News of thespread quickly through the battleground states – eight in ten likely voters had heard about it by Saturday – and partisans quickly went to their respective corners: Republicans think it’s bad and expect the emails to contain things damaging to Clinton, and most Democrats say too much is being made of it. While a sizeable third of Democrats also say it’s bad, we found yet another reminder that the election has become a relative choice between the two candidates: those same Democrats also feel the email matter is not as bad as things they dislike about Donald Trump, so they aren’t re-evaluating their vote.
The survey was done following the announcement, across the thirteen “battleground” states.
There’s a suggestion the new email issue could limit Clinton’s chances of growing beyond the base that already supports her. Only 5 percent of Democrats say it could make them less likely to vote for Clinton, and among voters overall, 71 percent say it either won’t change their thinking, or in some cases, they’re already voted.
Most of those who say they’re less likely to vote for Clinton are Republicans, who are not supporting her anyway. Just 5 percent say it all depends on what is in the emails, a wait-and-see approach. Overall, 52 percent of battleground voters expect the emails to contain “more of what we already know” and 48 percent - the largest group of which are Republicans – expect things that are additionally damaging to Clinton.
The email matter has long been linked to the low ratings Clinton gets on being “honest and trustworthy,” and in the individual states surveyed this week, those numbers continued to be low for her, even as interviewing was wrapped up prior to the FBI news. Those figures are just one-third in Pennsylvania, just 34 percent in North Carolina, states in which she leads despite those ratings and despite trailing Donald Trump on those ratings. Many of Clinton’s own voters also don’t describe her as honest – one-third do not in Colorado, nearly one-third do not in North Carolina - and fewer than half of voters overall in North Carolina feel she would act with integrity as President.
That could be one important reason voters – and in particular, Democrats, who support Clinton in large numbers - said they were not re-evaluating, because few already described her as honest and trustworthy. Their criteria has throughout the campaign been more focused on items like experience and the commander-in-chief test.
This week the Battleground Tracker also surveyed four states individually – Pennsylvania, Arizona, North Carolina and Colorado. Clinton leads in three of the four. She’s up eight in Pennsylvania – a state critical to Trump’s electoral math, has a three-point lead in both North Carolina and Colorado, and Trump keeps his two-point edge in Arizona. Interviewing was largely wrapped up before the news of the emails, but given the results of the subsequent survey, one might not expect those findings to be much affected.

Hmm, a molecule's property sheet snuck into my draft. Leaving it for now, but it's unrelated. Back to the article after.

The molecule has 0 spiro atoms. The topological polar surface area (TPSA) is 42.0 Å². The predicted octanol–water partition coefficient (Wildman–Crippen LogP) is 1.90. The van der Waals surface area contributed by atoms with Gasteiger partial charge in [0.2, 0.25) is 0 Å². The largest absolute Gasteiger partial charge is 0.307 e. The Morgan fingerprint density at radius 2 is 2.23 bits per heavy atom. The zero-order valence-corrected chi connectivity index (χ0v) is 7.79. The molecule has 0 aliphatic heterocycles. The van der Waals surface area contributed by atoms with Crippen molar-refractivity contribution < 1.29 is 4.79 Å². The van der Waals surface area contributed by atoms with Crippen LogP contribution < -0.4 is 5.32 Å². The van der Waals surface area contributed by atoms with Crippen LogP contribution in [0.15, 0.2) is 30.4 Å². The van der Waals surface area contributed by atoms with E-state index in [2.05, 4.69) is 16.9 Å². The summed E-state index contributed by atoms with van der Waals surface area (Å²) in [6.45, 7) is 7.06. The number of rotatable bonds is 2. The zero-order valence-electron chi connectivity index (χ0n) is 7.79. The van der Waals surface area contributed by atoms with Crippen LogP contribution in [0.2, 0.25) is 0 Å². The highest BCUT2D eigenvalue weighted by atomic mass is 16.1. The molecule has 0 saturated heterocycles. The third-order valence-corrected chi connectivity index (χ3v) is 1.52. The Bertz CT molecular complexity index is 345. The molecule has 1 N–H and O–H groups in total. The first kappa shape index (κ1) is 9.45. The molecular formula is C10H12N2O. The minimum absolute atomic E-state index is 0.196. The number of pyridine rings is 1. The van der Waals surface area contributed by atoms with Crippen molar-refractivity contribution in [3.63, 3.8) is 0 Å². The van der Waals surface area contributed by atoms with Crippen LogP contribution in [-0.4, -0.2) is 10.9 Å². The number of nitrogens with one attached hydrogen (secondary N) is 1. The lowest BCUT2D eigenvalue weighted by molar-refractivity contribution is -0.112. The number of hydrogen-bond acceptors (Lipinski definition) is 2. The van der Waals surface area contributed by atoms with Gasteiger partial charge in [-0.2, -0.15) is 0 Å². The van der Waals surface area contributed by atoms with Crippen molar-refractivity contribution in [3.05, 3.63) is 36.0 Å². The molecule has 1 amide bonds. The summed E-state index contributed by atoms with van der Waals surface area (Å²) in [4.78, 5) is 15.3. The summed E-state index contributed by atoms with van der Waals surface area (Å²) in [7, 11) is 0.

And the larger demographic difference defining the race between Clinton and Donald Trump has been a gender gap – slightly larger now than the last time in these states – that offsets a smaller movement of Republicans to Trump. Pennsylvania is a particular example of where the difference in party support costs Trump: he gets 78 percent of Republicans while Clinton gets 88 percent of Democrats.
Voters across all the battlegrounds do see a longer-term impact if Clinton should win: just as many (39 percent) think this scandal will stop her from getting things done if she becomes President, as say it’ll be relegated to something only her opponents care about.
Trump does own the enthusiasm gap -- In North Carolina, 56 percent of his voters say they’re more enthusiastic than they’ve been before, 26 percent less so. In Arizona 54 percent of his voters are more enthusiastic than recent years, 27 percent less, for example. Clinton’s numbers are very different. In North Carolina 31 percent of her voters say they’re more enthusiastic than past years, and 30 percent less so. In Colorado it’s just 26 percent more enthusiastic, outweighed by 40 percent who are less. Still, these voters say they’re definitely voting – as do Trump’s – so this year enthusiasm for a candidate may not the biggest factor driving turnout.
This CBS News 2016 Battleground Tracker is a panel study based on 4,074 interviews conducted on the internet of registered voters in Arizona, North Carolina, Pennsylvania and Colorado on October 26-28, 2016 and 4,500 interviews in thirteen battleground states (Arizona, Colorado, Florida, Georgia, Iowa, Michigan, North Carolina, New Hampshire, Nevada, Ohio, Pennsylvania, Virginia, and Wisconsin) on October 28-29, 2016 for a brief recontact survey regarding the FBI statement. The margin of error for the full battleground survey is +/- 1.9 percent; for Arizona ±4.3 percent for North Carolina ±4.1 percent, for Colorado ±4.1 percent, for Pennsylvania ±3.7 percent
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